Organizations are Gearing Up for the 2018 Farm Bill

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It’s that time again to get ready for the reauthorization of the next Farm Bill in 2018. ASDWA is engaging in discussions with a variety of partner organizations as well as the Association of Clean Water Administrators (ACWA), to help emphasize the connections to drinking water quality and protection in the Farm Bill’s conservation title. Here is what some of them are doing with regard to their Farm Bill priorities.

AWWA:  The American Water Works Association (AWWA) issued a press release emphasizing the opportunity to encourage partnerships in the Farm Bill. This includes working with water utilities and all stakeholders interested in productive farming practices and safe water to form innovative collaborations that can achieve mutual goals. The AWWA press release notes that they would like to see Congress make an explicit connection between conservation measures and drinking water quality in the Farm Bill’s conservation title. AWWA wants to see that change by:

  • Providing strong funding for conservation programs.
  • Adding a specific goal of protecting sources of drinking water as a priority for all Natural Resources Conservation Service(NRCS) conservation programs.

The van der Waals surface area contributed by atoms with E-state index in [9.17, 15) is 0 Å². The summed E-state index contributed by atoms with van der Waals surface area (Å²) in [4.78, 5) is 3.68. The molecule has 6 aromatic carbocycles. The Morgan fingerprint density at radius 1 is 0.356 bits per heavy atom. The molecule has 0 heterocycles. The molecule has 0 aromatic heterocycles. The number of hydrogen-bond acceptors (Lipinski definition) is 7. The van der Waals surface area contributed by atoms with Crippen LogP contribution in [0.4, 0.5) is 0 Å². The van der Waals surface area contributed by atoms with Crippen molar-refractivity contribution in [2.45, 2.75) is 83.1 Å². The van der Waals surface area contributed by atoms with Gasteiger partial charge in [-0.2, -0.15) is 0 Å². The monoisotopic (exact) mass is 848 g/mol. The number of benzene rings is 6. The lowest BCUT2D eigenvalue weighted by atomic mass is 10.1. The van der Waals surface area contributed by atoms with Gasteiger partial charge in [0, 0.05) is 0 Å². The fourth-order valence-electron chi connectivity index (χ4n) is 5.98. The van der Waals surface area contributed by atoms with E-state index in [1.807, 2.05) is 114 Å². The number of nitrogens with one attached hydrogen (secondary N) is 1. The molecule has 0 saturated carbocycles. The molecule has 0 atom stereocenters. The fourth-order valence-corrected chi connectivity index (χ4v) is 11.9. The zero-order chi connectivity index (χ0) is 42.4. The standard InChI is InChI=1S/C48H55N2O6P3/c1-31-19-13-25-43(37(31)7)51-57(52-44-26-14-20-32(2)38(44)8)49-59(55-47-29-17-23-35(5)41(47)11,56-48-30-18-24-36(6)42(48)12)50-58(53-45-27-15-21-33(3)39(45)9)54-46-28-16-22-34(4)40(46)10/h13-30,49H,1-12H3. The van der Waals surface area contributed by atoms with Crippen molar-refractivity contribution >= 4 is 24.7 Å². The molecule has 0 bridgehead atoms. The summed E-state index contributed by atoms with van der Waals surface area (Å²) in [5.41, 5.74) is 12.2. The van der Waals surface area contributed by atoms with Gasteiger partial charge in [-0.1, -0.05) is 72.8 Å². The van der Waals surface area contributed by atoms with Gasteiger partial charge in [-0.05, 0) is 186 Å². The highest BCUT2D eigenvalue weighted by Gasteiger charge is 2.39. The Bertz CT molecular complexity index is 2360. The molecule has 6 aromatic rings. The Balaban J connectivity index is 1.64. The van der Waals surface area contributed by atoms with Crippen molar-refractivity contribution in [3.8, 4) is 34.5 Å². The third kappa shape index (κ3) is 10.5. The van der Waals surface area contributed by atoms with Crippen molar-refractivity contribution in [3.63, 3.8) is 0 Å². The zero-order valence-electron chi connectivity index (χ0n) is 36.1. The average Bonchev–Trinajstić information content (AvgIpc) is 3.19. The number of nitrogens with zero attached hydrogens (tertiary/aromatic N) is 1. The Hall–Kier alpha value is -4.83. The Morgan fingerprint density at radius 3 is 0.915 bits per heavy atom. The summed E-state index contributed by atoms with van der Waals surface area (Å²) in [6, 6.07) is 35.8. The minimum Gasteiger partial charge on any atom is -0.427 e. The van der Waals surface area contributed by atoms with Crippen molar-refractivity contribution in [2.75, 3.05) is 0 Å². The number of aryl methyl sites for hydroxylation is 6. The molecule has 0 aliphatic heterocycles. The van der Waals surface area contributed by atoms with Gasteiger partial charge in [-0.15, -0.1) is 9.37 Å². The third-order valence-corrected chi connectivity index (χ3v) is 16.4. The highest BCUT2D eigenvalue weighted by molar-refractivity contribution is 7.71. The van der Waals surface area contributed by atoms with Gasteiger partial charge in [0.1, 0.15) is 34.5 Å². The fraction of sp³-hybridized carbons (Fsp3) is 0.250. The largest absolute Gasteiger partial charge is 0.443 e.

• Encouraging NRCS state conservationists, state technical committees, and working groups to work with water utilities in identifying priority areas in each state.
  • Increasing the NRCS cost-share for measures that provide considerable downstream water quality benefits.
  • Dedicating ten percent of conservation funding to protecting sources of drinking water through existing programs.

Visit AWWA’s web site to view the full press release.

NASDA:  The National Association of State Departments of Agriculture (NASDA) established priorities for the next Farm Bill that call for enhanced investment in American agriculture that provides producers the tools they need to succeed. NASDA also emphasized that the Farm Bill is vital to providing consumers access to the safest, highest quality and most affordable food supply, which is essential for our nation’s economy and security. Some of NASDA’s priorities for the 2018 Farm Bill include trade promotion; voluntary conservation programs; specialty crop block grants; research, education and economics; and food safety. While the NASDA press release does not specifically mention water, the NASDA staff have expressed their support for conservation measures that protect water quality, and are planning to have further discussions with ASDWA and ACWA as efforts move forward on the Farm Bill.